Canyon de Chelly is located in northeastern Arizona within the boundaries of the Navajo Nation. The National Monument was established on April 1, 1931 as a unit of the National Park Service. The name Chelly is a Spanish borrowing of the Navajo word Tséyiʼ, which means "Canyon". Canyon de Chelly is one of the longest continuously inhabited landscapes of North America, because it preserves ruins of the early indigenous tribes that lived in the area, including the Ancient Pueblo Peoples and Navajo. The monument covers 83,840 acres and encompasses the floors and rims of the three major canyons: de Chelly, del Muerto, and Monument.
These canyons were cut by streams with headwaters in the Chuska Mountains just to the east of the monument. None of the land is federally owned. In 2009 Canyon de Chelly National Monument was recognized as one of the most-visited national monuments in the United States. This is somewhat little-known canyon is not as immediately remarkable as others in Arizona or Utah but it does have sheer sandstone walls rising up to 1,000 feet, quite a few scenic overlooks and many well-preserved Anasazi ruins, and the area offers a captivating insight into the present day life of the Navajo, who still inhabit and cultivate the valley floor.
Canyon de Chelly long served as a home for Navajo people before it was invaded by forces led by future New Mexico governor Lt. Antonio Narbona in 1805. In 1863 Col. Kit Carson sent troops to either end of the canyon to defeat the Navajo population within. The resulting devastation led to the surrender of the Navajos and their removal to Bosque Redondo, New Mexico. Canyon de Chelly is entirely owned by the Navajo Tribal Trust of the Navajo Nation. It is the only National Park Service unit that is owned and cooperatively managed in this manner.
Nearly 40 Navajo families live in the park. Access to the canyon floor is restricted, and visitors are allowed to travel in the canyons only when accompanied by a park ranger or an authorized Navajo guide. The only exception to this rule is the White House Ruin Trail. The beautiful and spiritual Canyon de Chelly has long history with its magnificent and ancient cliff dwellings and mysterious pictograph and petroglyphs. Here you can have plenty of opportunities for photo stops and conversations with knowledgeable Navajo guide.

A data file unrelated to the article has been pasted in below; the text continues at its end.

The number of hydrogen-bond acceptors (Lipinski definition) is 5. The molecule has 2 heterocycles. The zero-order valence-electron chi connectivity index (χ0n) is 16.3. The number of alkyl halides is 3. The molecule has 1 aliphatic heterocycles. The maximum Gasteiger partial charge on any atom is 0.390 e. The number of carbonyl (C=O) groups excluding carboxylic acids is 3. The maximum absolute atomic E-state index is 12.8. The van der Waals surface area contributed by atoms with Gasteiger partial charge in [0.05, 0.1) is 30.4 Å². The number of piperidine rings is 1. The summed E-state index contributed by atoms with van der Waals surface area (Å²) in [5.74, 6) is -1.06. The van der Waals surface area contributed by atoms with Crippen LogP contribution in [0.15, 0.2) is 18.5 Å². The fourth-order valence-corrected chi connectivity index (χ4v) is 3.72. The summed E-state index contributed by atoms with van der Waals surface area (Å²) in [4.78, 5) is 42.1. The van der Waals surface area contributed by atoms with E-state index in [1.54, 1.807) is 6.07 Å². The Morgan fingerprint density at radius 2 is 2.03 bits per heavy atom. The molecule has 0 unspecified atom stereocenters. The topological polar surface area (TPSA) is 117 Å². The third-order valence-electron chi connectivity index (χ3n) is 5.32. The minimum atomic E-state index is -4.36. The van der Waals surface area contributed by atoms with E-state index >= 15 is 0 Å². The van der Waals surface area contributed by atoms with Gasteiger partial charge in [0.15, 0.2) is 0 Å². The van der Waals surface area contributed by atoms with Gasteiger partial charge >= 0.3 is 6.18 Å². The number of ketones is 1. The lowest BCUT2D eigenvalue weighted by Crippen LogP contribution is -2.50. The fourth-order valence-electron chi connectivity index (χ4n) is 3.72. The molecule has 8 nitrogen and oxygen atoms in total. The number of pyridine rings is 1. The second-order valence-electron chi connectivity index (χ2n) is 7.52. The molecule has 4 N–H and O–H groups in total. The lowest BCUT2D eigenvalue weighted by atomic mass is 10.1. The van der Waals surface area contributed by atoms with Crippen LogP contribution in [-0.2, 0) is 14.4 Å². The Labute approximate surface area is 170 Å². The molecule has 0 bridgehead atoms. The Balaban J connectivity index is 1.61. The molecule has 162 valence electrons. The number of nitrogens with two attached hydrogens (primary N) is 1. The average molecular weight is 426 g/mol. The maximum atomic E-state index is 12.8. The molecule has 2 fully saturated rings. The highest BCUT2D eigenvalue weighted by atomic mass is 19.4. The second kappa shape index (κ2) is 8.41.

The most of park visitors comes by automobile and view the Canyon de Chelly from the rim, following both North Rim Drive and South Rim Drive. Moreover; ancient ruins and geologic structures are visible, but in the distance, from turnoffs on each of these routes. Deep within the park is Mummy Cave. It features structures that have been built at numerous times in history. The national monument has a well-stocked visitor center, nearby an excellent campsite (Cottonwood Campground) with basic facilities, however no showers and plenty of sites, nestled beneath large cottonwood trees and at lodgings in the vicinity of the canyon. There is no fee to enter the canyon, apart from any charges imposed by tour guides.
Lodgings for visitors are located in the vicinity of the canyon, on the road leading to Chinle, which is the adjacent town. The National Monument was listed on the National Register of Historic Places on August 25, 1970. The unique geologic feature of park is, Spider Rock, is a sandstone spire that rises 750 feet from the canyon floor at the junction of Canyon de Chelly and Monument Canyon. Spider Rock can be seen from South Rim Drive. It has shown in the number of television commercials.
According to traditional Navajo beliefs the taller of the two spires is the home of Spider Grandmother. If you have some time to explore, don’t miss the well-preserved Puebloan ruins nestled in the 1,000-foot-tall rock walls, accessible only via guided tour. With your guide, you can drive through the Chinle Wash to view the scattered settlements and ancient ruins of the canyon. At the end of the South Rim Drive, you will come to the popular overlook of Spider Rock. Despite the fact most hiking requires an authorized Navajo guide.